• submit (by April 1st of each year, starting in 2011) to Congress and the Administration an annual report that reviews and makes recommendations about certain “high priority” areas,[6] including: integrated health care workforce planning; the nature, scopes of practice, and demands for health care workers in the enhanced information technology and management workplace; how to align Medicare and Medicaid graduate medical education policies with national workforce goals; eliminating barriers to entering and staying in primary care; and education and training capacity, demands, and integration with the delivery system of the nursing, oral health care, mental and behavioral health care, allied health, public health, and emergency medical service workforces;
    • study effective mechanisms for financing education and training for careers in health care, including public health and allied health;
    • make recommendations to Congress on how to improve the safety and health of the health care workforce in the workplace; and
    • review the implementation and performance of the State Health Care Workforce Development Grant program (see #3 below).
  • The law also created the National Center for Health Care Workforce Analysis[7]to analyze and assess the nation’s health care workforce in conjunction the National Health Care Workforce Commission, state and local agencies, and other relevant organizations. This new center replaces the existing national center for collecting and analyzing health workforce information and will be established by the Secretary of the federal Department of Health and Human Services (HHS). Specifically, the new Center will:
    • develop comprehensive information describing and analyzing the health workforce and workforce-related issues;
    • create a uniform health professions data reporting system;
    • conduct annual evaluations of and develop performance measures for relevant programs; and
    • establish and maintain a national online registry of Title VII grants and a database for longitudinal performance data.

In addition to the National Center, the law established State and Regional Centers for Health Workforce Analysis for the purposes of “collecting, analyzing, and reporting data regarding programs . . . to the National Center and to the public”[8] and “providing technical assistance to local and regional entities on the collection, analysis, and reporting of data.”[9]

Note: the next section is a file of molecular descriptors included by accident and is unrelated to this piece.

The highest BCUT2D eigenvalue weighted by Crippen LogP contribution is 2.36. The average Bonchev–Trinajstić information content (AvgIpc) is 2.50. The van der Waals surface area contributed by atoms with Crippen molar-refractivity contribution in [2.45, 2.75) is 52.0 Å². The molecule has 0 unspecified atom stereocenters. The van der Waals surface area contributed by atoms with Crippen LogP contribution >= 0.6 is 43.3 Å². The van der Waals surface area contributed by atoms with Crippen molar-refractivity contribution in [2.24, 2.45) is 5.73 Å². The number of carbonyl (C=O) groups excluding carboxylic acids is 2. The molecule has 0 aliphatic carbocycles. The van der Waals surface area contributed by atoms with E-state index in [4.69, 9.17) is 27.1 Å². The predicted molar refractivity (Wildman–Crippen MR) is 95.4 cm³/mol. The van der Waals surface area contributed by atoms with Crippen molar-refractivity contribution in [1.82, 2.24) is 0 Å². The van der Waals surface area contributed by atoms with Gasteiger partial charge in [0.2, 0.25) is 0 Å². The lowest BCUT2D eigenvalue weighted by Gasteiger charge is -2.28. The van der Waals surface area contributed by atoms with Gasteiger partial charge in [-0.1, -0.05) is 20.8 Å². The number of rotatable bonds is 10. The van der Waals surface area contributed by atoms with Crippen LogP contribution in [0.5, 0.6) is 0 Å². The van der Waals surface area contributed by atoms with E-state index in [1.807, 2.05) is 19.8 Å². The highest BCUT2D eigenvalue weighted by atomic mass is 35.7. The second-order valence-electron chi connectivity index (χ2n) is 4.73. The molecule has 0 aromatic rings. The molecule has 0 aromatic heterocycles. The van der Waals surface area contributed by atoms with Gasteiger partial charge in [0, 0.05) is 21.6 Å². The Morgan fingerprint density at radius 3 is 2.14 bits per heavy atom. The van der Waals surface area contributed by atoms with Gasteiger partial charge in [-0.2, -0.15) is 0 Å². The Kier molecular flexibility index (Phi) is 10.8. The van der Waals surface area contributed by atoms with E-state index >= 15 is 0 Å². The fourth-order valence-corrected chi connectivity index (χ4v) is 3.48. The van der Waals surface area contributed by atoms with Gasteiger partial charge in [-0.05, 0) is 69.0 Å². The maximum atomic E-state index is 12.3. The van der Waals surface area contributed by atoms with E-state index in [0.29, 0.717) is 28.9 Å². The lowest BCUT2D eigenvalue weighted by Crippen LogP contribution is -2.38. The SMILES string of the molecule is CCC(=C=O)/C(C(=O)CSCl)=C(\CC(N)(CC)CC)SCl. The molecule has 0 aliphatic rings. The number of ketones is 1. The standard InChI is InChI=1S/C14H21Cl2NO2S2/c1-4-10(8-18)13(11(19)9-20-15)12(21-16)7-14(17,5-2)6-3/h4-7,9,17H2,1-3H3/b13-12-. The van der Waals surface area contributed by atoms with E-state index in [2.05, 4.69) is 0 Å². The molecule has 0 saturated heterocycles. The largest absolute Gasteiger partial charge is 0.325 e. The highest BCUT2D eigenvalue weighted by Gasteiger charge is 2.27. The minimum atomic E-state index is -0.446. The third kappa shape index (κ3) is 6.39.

• Finally, the law established State Health Care Workforce Development Grants,[10] a competitive program to enable “State partnerships to complete comprehensive planning and to carry out activities leading to coherent and comprehensive health care workforce development strategies at the State and local levels.”[11]The program will be administered by the federal Health Resources and Services Administration (HRSA, part of HHS) in consultation with the above-mentioned Commission. The program includes both planning and implementation grants. Planning grantees shall:
    • analyze state labor market information;
    • identify current and projected high-demand health care sectors;
    • identify existing federal, state, and private resources for health workforce recruitment, education, training, and retention;
    • describe academic and health care industry skill standards;
    • describe state secondary and postsecondary education and training policies;
    • identify federal or state policies or rules to developing a coherent and comprehensive health care workforce strategy; and
    • participate in the Administration’s evaluation and reporting activities.[12]
    • Implementation grantees shall, among other things:
      • identify and convene regional leadership to discuss opportunities to engage in statewide workforce development planning;
      • take steps to reduce federal, state, or local barriers to a comprehensive and coherent workforce strategy;
      • develop and disseminate a preliminary statewide strategy;
      • collect and assess data on the performance benchmarks selected for implementation activities; an
      • participate in the Administration’s evaluation and reporting activities.[13]

Implementation

Agency

The new Commission will communicate and coordinate with the federal Departments of Health and Human Services, Labor, Veterans Affairs, Homeland Security, and Education. HRSA is the fiscal and administrative agent for the state grants program.

Key Dates

None.

Process